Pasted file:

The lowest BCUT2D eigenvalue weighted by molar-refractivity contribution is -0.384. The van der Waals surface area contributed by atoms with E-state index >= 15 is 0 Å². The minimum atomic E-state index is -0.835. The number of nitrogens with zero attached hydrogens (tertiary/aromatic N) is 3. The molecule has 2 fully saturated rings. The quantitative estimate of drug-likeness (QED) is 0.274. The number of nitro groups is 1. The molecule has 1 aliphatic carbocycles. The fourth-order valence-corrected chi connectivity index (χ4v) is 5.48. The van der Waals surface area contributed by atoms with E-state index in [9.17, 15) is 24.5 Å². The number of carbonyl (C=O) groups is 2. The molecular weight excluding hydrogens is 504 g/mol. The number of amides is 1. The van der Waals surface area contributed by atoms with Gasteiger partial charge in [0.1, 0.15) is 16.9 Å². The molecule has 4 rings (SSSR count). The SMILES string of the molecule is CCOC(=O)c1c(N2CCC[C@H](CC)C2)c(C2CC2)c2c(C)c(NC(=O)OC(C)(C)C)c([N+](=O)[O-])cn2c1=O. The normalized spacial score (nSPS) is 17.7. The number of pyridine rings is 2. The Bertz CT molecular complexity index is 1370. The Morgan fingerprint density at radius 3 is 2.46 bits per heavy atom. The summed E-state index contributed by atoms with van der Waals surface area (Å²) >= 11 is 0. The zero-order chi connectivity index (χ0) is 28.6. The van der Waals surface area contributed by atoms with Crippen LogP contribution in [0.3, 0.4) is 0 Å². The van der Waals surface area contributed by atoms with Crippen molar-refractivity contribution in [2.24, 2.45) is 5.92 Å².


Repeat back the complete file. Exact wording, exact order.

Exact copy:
The lowest BCUT2D eigenvalue weighted by molar-refractivity contribution is -0.384. The van der Waals surface area contributed by atoms with E-state index >= 15 is 0 Å². The minimum atomic E-state index is -0.835. The number of nitrogens with zero attached hydrogens (tertiary/aromatic N) is 3. The molecule has 2 fully saturated rings. The quantitative estimate of drug-likeness (QED) is 0.274. The number of nitro groups is 1. The molecule has 1 aliphatic carbocycles. The fourth-order valence-corrected chi connectivity index (χ4v) is 5.48. The van der Waals surface area contributed by atoms with E-state index in [9.17, 15) is 24.5 Å². The number of carbonyl (C=O) groups is 2. The molecular weight excluding hydrogens is 504 g/mol. The number of amides is 1. The van der Waals surface area contributed by atoms with Gasteiger partial charge in [0.1, 0.15) is 16.9 Å². The molecule has 4 rings (SSSR count). The SMILES string of the molecule is CCOC(=O)c1c(N2CCC[C@H](CC)C2)c(C2CC2)c2c(C)c(NC(=O)OC(C)(C)C)c([N+](=O)[O-])cn2c1=O. The normalized spacial score (nSPS) is 17.7. The number of pyridine rings is 2. The Bertz CT molecular complexity index is 1370. The Morgan fingerprint density at radius 3 is 2.46 bits per heavy atom. The summed E-state index contributed by atoms with van der Waals surface area (Å²) >= 11 is 0. The zero-order chi connectivity index (χ0) is 28.6. The van der Waals surface area contributed by atoms with Crippen LogP contribution in [0.3, 0.4) is 0 Å². The van der Waals surface area contributed by atoms with Crippen molar-refractivity contribution in [2.24, 2.45) is 5.92 Å².